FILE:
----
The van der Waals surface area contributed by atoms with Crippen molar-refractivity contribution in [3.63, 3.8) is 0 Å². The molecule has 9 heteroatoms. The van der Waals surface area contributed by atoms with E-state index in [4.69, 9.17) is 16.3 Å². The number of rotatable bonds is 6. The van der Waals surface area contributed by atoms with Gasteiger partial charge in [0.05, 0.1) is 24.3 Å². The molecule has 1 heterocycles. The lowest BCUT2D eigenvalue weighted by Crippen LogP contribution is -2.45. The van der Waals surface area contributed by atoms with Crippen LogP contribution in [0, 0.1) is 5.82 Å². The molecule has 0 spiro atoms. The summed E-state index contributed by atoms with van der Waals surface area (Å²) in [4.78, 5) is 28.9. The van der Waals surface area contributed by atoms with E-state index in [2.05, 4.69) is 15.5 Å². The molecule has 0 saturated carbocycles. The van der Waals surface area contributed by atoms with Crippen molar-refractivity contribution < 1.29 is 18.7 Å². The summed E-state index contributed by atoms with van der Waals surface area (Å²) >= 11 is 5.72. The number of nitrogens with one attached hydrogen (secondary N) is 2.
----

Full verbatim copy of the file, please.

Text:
The van der Waals surface area contributed by atoms with Crippen molar-refractivity contribution in [3.63, 3.8) is 0 Å². The molecule has 9 heteroatoms. The van der Waals surface area contributed by atoms with E-state index in [4.69, 9.17) is 16.3 Å². The number of rotatable bonds is 6. The van der Waals surface area contributed by atoms with Gasteiger partial charge in [0.05, 0.1) is 24.3 Å². The molecule has 1 heterocycles. The lowest BCUT2D eigenvalue weighted by Crippen LogP contribution is -2.45. The van der Waals surface area contributed by atoms with Crippen LogP contribution in [0, 0.1) is 5.82 Å². The molecule has 0 spiro atoms. The summed E-state index contributed by atoms with van der Waals surface area (Å²) in [4.78, 5) is 28.9. The van der Waals surface area contributed by atoms with E-state index in [2.05, 4.69) is 15.5 Å². The molecule has 0 saturated carbocycles. The van der Waals surface area contributed by atoms with Crippen molar-refractivity contribution < 1.29 is 18.7 Å². The summed E-state index contributed by atoms with van der Waals surface area (Å²) >= 11 is 5.72. The number of nitrogens with one attached hydrogen (secondary N) is 2.